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B2100 Wheel Spacing question

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kquishe
Join Date: Nov 2013
Posts: 5 PA
TractorPoint Premium Member -- 5 Tractors = Very Frequent Poster

2013-11-02          188267


I have a B2100 with turf tires (33 x 12.5 -15). I want to spread the rear wheels but the operators manual is kind of vague on the "maximum" spacing. There is a range of adjustment possibilities all the way out to the end of the axle. If I spread the wheels from the minimum width to 2 additional inches on either side (4 more inches of wheel base) which is about 1/2 way out the axle, do I stand any chance of damaging the tractor by putting too much leverage farther out on the axle?

Thanks, Keith

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B2100 Wheel Spacing question

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kthompson
Join Date: Oct 2005
Posts: 5219 South Carolina
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2013-11-03          188272


The ability to spread out the width of tractors for various reason but for row spacing is well known. Tractor manufacturers know this is done often and unless you use some kind of aftermarket spacers to get width wider they they made the axle and rims for or you are really using the tractor for something really odd or beyond reasonable use think you will be fine. I assume you would be doing so for stability and it can be amazing how a little width gives more stability.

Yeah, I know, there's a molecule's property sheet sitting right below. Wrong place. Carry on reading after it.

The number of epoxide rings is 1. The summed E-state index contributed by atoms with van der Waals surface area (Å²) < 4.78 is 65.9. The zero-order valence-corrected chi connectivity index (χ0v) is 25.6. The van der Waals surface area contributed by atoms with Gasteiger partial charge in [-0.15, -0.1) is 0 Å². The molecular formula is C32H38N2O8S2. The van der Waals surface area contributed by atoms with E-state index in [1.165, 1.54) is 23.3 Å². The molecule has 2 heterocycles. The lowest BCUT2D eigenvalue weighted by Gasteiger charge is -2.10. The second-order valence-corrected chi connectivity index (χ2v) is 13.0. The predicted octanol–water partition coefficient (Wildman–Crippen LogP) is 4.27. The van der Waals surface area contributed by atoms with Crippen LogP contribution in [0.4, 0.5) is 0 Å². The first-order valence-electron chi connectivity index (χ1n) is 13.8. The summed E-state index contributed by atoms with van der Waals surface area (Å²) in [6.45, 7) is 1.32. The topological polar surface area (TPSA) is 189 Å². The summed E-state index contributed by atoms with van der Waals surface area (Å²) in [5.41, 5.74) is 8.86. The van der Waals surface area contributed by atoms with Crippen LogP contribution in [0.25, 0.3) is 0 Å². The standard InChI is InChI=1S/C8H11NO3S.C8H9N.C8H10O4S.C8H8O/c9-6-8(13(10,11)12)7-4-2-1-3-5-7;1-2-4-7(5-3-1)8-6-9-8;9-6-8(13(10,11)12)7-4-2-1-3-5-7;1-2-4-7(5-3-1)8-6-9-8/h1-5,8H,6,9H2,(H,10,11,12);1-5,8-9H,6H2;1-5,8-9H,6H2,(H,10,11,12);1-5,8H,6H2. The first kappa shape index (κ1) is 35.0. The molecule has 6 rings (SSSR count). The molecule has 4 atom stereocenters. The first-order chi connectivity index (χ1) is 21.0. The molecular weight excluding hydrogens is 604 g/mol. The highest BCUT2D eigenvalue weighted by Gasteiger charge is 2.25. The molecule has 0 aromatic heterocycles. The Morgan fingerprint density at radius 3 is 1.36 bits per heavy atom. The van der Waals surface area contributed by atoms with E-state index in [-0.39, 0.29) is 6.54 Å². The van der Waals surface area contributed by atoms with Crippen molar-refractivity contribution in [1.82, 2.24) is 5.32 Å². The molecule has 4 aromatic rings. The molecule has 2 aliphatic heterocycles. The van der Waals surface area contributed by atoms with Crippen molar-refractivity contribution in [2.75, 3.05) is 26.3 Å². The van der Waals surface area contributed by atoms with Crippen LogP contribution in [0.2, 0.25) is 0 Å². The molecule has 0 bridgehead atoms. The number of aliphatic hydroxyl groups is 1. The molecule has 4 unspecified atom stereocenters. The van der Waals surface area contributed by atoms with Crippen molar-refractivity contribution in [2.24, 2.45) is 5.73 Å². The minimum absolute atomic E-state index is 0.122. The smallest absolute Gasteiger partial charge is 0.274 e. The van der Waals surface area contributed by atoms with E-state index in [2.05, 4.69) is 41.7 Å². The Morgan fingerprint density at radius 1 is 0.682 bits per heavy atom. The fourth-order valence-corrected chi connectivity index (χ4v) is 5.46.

One word of caution, if you have never done this be sure when changing the rear wheels do NOT sit a single jack under the rear end to jack it up. The front axle pivots and can be enough the tractor can be unstable and even come off the jack allowing tractor to get damage and you or anyone helping you. Be safe. kt

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B2100 Wheel Spacing question

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candoarms
Join Date: Mar 2007
Posts: 1932 North Dakota
TractorPoint Premium Member -- 5 Tractors = Very Frequent Poster  View my Photos  Pics

2013-11-05          188287


Keith,

As a former B2100 owner, you're perfectly safe by extending the rear wheels out to the maximum width provided for.

My new B2920 does not have this feature, so I asked the dealer why Kubota did away with it.

His answer....."Kubota was receiving a number of complaints from users reporting that the rear wheels would work loose."

My dealer is correct on this. Check your rear wheels often. The bolt that holds the axle clamp tight can and does work loose on a regular basis. It is important that you check those axle clamps once in a while.....and especially before mowing a side ditch.

I miss the ability to widen the rear wheels when moving logs. The extra stance was a nice feature. Rather than do away with the ability to change wheel width, I think it would have been better to redesign the axle clamping system.

Hope this helps.

Joel ....

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____________________________________________________________________________________
B2100 Wheel Spacing question

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kquishe
Join Date: Nov 2013
Posts: 5 PA
TractorPoint Premium Member -- 5 Tractors = Very Frequent Poster

2013-11-06          188289